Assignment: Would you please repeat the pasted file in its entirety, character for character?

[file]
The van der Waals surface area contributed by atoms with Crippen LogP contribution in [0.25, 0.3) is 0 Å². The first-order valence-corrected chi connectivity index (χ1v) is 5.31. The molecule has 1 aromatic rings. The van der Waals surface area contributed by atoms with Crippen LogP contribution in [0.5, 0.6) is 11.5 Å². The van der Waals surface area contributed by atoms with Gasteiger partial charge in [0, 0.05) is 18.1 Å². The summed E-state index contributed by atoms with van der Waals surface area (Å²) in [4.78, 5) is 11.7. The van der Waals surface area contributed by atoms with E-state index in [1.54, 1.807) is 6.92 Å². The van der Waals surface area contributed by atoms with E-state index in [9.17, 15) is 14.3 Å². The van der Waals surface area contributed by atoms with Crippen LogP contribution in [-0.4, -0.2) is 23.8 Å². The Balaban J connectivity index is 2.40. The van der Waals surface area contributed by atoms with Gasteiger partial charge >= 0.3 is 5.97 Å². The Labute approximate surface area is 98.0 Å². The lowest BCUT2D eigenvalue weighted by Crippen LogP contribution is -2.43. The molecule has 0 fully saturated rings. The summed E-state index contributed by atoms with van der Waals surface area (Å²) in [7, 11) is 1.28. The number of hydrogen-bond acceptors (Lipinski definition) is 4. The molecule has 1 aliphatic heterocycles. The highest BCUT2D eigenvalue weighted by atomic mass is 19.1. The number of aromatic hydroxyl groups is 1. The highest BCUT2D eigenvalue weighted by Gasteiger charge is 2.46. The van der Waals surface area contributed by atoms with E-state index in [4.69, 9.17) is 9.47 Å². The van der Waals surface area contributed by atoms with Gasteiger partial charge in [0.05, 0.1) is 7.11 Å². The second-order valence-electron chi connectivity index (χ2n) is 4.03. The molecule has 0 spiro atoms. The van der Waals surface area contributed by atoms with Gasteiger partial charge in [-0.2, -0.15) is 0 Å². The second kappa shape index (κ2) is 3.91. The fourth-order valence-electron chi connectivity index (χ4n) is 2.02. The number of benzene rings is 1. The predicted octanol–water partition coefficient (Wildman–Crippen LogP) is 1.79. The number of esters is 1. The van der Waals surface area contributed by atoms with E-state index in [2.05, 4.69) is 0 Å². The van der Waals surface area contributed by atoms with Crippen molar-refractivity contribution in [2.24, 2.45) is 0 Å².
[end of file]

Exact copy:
The van der Waals surface area contributed by atoms with Crippen LogP contribution in [0.25, 0.3) is 0 Å². The first-order valence-corrected chi connectivity index (χ1v) is 5.31. The molecule has 1 aromatic rings. The van der Waals surface area contributed by atoms with Crippen LogP contribution in [0.5, 0.6) is 11.5 Å². The van der Waals surface area contributed by atoms with Gasteiger partial charge in [0, 0.05) is 18.1 Å². The summed E-state index contributed by atoms with van der Waals surface area (Å²) in [4.78, 5) is 11.7. The van der Waals surface area contributed by atoms with E-state index in [1.54, 1.807) is 6.92 Å². The van der Waals surface area contributed by atoms with E-state index in [9.17, 15) is 14.3 Å². The van der Waals surface area contributed by atoms with Crippen LogP contribution in [-0.4, -0.2) is 23.8 Å². The Balaban J connectivity index is 2.40. The van der Waals surface area contributed by atoms with Gasteiger partial charge >= 0.3 is 5.97 Å². The Labute approximate surface area is 98.0 Å². The lowest BCUT2D eigenvalue weighted by Crippen LogP contribution is -2.43. The molecule has 0 fully saturated rings. The summed E-state index contributed by atoms with van der Waals surface area (Å²) in [7, 11) is 1.28. The number of hydrogen-bond acceptors (Lipinski definition) is 4. The molecule has 1 aliphatic heterocycles. The highest BCUT2D eigenvalue weighted by atomic mass is 19.1. The number of aromatic hydroxyl groups is 1. The highest BCUT2D eigenvalue weighted by Gasteiger charge is 2.46. The van der Waals surface area contributed by atoms with E-state index in [4.69, 9.17) is 9.47 Å². The van der Waals surface area contributed by atoms with Gasteiger partial charge in [0.05, 0.1) is 7.11 Å². The second-order valence-electron chi connectivity index (χ2n) is 4.03. The molecule has 0 spiro atoms. The van der Waals surface area contributed by atoms with Gasteiger partial charge in [-0.2, -0.15) is 0 Å². The second kappa shape index (κ2) is 3.91. The fourth-order valence-electron chi connectivity index (χ4n) is 2.02. The number of benzene rings is 1. The predicted octanol–water partition coefficient (Wildman–Crippen LogP) is 1.79. The number of esters is 1. The van der Waals surface area contributed by atoms with E-state index in [2.05, 4.69) is 0 Å². The van der Waals surface area contributed by atoms with Crippen molar-refractivity contribution in [2.24, 2.45) is 0 Å².